Senior Hospital Doctors Association (SHDA) secretary-general Aaron Musara told the Daily News on Sunday that the recent spike in the number of cases is likely to give the government a headache.
“Our information is distorted and we cannot say the figures we are getting are correct because hospitals are not functioning. Currently, the government is facing a dilemma because they can’t continue relaxing coronavirus (Covid-19) measures as cases are going up.
“The best thing for the government is to make sure that hospitals are functioning so that we get correct information. “The economy and the health system are interconnected and you can’t concentrate on the economy alone or the health system alone and at this moment it’s difficult for the government to make decisions,” Musara said.
Zimbabwe Nurses Association (Zina) president Enock Dongo said at the moment the government is caught between a rock and a hard place.
“The government is in a dilemma because they fear that the economy will shrink and they want to ease Covid-19 restrictions but it’s not the best move. In the meantime, they must sacrifice the economy to save people’s lives. “The government must know that we are likely to see cases of Covid-19 rising and currently they are not doing proper things to fight the disease. We need more tests so that we can be able to fight Covid-19,” Dongo said.
But Defence minister Oppah Muchinguri-Kashiri, who is the head of the country’s Covid-19 taskforce recently told the National Assembly that the country is moving in the right direction in as far as the fight against deadly pandemic is concerned.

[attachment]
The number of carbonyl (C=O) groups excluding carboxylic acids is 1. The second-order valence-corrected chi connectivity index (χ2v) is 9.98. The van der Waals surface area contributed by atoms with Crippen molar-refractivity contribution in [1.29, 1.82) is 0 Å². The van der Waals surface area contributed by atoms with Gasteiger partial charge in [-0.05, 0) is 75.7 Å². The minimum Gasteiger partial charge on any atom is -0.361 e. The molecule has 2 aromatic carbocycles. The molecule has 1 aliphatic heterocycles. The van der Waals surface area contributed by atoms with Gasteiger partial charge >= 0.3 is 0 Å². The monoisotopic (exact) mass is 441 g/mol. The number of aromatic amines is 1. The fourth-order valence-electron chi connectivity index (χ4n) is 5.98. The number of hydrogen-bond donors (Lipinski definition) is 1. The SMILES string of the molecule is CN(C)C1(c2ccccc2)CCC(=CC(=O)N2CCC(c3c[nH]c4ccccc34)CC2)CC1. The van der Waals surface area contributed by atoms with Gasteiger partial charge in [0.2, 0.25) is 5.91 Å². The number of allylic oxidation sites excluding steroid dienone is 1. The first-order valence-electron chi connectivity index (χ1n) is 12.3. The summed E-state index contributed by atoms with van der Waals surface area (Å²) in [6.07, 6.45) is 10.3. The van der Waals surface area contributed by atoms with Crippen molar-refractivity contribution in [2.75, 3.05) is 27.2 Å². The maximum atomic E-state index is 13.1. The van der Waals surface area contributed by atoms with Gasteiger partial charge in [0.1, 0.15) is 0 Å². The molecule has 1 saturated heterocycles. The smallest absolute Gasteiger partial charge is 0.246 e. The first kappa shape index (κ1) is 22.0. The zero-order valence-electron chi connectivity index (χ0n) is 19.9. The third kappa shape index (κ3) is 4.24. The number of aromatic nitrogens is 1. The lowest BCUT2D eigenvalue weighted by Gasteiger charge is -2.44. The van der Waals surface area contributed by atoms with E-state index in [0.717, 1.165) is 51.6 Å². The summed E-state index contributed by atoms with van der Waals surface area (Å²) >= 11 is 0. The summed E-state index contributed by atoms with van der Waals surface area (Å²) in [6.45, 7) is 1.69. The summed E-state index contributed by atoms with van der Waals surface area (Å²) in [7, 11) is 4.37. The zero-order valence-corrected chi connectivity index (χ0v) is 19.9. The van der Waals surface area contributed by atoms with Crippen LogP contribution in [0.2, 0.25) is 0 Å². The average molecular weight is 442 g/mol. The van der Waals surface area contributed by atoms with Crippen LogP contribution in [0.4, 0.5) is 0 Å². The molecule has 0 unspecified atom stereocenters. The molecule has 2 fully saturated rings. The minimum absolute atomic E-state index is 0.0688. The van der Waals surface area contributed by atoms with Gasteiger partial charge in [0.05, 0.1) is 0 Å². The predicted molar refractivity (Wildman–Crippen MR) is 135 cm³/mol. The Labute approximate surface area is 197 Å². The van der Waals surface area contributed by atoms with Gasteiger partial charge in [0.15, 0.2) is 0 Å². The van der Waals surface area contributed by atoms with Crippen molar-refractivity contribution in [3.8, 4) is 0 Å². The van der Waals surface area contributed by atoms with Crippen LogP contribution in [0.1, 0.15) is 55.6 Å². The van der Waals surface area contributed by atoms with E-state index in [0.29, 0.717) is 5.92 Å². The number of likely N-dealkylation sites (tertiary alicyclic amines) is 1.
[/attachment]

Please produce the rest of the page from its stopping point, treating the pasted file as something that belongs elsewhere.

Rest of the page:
“The success story is pointing to the good mechanisms that we have put in place, including the curfew which we introduced after a very scientific review which analyses our capacity and capability. “Decisions that we make are informed while thorough research is done. If and when we are satisfied that the environment is conducive, we will consider that (curfew review).
“At the moment, there is equilibrium between increases in infections and increases in the recoveries, so it is important that we continuously review as we improve. We do have eight pillars of experts who study the situation within our region and also, we work very closely with the (World Health Organisation) WHO.
“At the moment as I have alluded to, we have reached an equilibrium stage in our statistics. We are satisfied that our interventions are bearing fruit.”
With the government facing a barrage of criticism over its decision to reopen schools for examination classes starting tomorrow, Muchinguri-Kashiri insisted that the verdict was arrived at following extensive consultations.
“A lot of research was done by the ministry of Primary and Secondary Education together with the ministry of Health and they are responsible for making recommendations to the task force which also recommends to the Cabinet.
“So, at the moment, we are very satisfied that it is the statistics, the interaction which they undertook with all relevant stakeholders that has been done and both indicated that they are happy. All measures have been put in place to make sure that the environment will be safe to allow examinations to take place,” said Muchinguri-Kashiri.